Public Dance Halls Act 1935

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The Public Dance Halls Act 1935 is an Act of the Oireachtas which regulates dance halls in Ireland by introducing a licensing system and a tax on admission tickets.[1]


The proposals were based on the recommendations of the 1932 report of the Carrigan Commission into juvenile sex crimes.[2] Other Carrigan Report recommendations were enacted in the Criminal Law (Amendment) Bill, which raised the age of consent and banned artificial contraception.[2][3] On dance halls, the report stated:

In the course of the Inquiry no form of abuse was blamed more persistently for pernicious consequences than the unlicensed dances held all over the country in unsuitable buildings and surroundings, for the profit of persons who are liable to no control or supervision by any authority. The scandals that are the outcome of such a situation are notorious. They have been denounced in pastorals, exposed in the Press, and condemned by clergy, judges and justices, without avail. Before us the Commissioner, speaking for the Civic Guard, said these dance gatherings in many districts were turned into "orgies of dissipation, which in the present state of legislation the police are powerless to prevent." In short, there is no effective legislation to put down this nuisance.

The Public Dance Halls Bill was introduced in 1934 by the then government of Fianna Fáil, and supported by the opposition Fine Gael and Labour parties.[4] It was supported by the Catholic hierarchy. Secular nationalist institutions like the Gaelic League the legislation were seen as beneficial for protecting Irish culture against foreign influence.[5]

Cultural effect[edit]

Licensing is administered at the district court, subject to the discretion of the local judge. In the early years of its effect, they were less tolerant of more recently introduced musical styles, such as set dancing (seen as "foreign") and jazz dance clubs.[6][7][8] However, it also disadvantaged many traditional Irish musical activities, such as private house dances and crossroad dances, forcing spontaneous and social music and dance into a controlled and commercialized environment. This set the conditions for the predominance of the céilidh, with its large and loud musical ensembles and wide open dance spaces.[5][9] The ceilidh arose at the expense of older traditional music, which declined in popularity for decades until the creation of the Comhaltas Ceoltóirí Éireann, and later the Folk Revival brought new attention to traditional Irish music.[7]

Current status[edit]

The Act remains in force, with amendments.[10] Nightclubs may be subject to stricter conditions in some districts than in others, depending on the particular judge. The Irish Nightclub Industry Association has described the legislation as "archaic".[11] In 2001 there was confusion about whether the Act applied to lapdancing clubs.[12]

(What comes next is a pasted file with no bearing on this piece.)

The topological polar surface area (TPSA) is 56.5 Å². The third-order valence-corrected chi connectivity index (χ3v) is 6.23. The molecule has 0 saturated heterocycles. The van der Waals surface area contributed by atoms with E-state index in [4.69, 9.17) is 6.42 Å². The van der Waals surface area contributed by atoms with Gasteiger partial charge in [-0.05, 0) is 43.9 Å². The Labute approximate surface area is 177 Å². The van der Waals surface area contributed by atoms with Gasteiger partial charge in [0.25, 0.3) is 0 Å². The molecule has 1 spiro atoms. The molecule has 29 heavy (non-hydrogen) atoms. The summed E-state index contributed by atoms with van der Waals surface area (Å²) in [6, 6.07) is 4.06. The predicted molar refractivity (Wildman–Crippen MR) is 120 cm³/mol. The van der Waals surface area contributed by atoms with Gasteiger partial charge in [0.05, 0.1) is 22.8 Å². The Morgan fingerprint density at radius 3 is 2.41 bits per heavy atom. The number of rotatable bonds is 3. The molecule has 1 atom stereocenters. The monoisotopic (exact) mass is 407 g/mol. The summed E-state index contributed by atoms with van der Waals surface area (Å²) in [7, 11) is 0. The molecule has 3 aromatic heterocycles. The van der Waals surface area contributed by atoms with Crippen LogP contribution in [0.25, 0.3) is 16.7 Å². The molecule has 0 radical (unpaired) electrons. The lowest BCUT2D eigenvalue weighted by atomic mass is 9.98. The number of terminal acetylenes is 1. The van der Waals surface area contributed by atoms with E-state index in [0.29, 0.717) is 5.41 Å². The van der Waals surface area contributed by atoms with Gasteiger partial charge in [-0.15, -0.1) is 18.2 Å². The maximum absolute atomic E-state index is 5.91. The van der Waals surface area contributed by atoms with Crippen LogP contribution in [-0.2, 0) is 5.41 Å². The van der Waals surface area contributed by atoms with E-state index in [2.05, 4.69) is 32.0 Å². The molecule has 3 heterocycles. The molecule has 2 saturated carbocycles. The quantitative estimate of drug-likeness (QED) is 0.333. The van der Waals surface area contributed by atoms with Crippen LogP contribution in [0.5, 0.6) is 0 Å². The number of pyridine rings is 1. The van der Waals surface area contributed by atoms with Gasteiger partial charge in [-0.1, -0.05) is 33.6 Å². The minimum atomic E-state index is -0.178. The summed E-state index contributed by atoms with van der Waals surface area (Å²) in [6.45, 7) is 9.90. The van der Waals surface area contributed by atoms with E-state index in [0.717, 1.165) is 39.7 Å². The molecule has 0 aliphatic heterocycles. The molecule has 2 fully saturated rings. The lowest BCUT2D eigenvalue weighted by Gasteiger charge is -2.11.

1. ^ Dance Theatre in Ireland: Revolutionary Moves. Palgrave Macmillan. 7 December 2012. pp. 32–. ISBN 978-1-137-03547-9. Retrieved 28 April 2013.
  2. ^ a b Murphy, Paula (December 2008). "Review of 'Ireland's Magdalen Laundries and the Nation's Architecture of Containment'". Reviews in History. Retrieved 21 December 2013.
  3. ^ "Criminal Law Amendment Act, 1935". Irish Statute Book. Retrieved 21 December 2013.
  4. ^ "In Committee on Finance. - Public Dance Halls Bill, 1934—Second Stage". Dáil Éireann debates. 28 June 1934. Retrieved 21 December 2013.
  5. ^ a b Susan Gedutis (1 July 2005). See You at the Hall: Boston's Golden Era of Irish Music And Dance. UPNE. pp. 34–. ISBN 978-1-55553-640-4. Retrieved 28 April 2013.
  6. ^ Anthony Roche (19 October 2006). The Cambridge Companion to Brian Friel. Cambridge University Press. pp. 85–. ISBN 978-1-139-82767-6. Retrieved 28 April 2013.
  7. ^ a b Martin Stokes; Philip V. Bohlman (2003). Celtic Modern: Music at the Global Fringe /. Scarecrow Press. pp. 151–. ISBN 978-0-8108-4780-4. Retrieved 28 April 2013.
  8. ^ J. R. Hill (26 August 2010). A New History of Ireland Volume VII:Ireland, 1921-84. Oxford University Press. pp. 1080–. ISBN 978-0-19-161559-7. Retrieved 28 April 2013.
  9. ^ Fintan Vallely (1999). The Companion to Irish Traditional Music. NYU Press. pp. 103–. ISBN 978-0-8147-8802-8. Retrieved 28 April 2013.
  10. ^ "Legislation directory: Public Dance Halls Act, 1935". Irish Statute Book. Retrieved 21 December 2013.
  11. ^ "INIA aim to improve standards". Hotel and Restaurant Times Magazine. October–November 2010. Archived from the original on 18 January 2012. Retrieved 21 December 2013.
  12. ^ Dodd, Stephen (1 July 2001). "Lapdancing clubs caught on the hop". Irish Independent. Retrieved 21 December 2013.

External links[edit]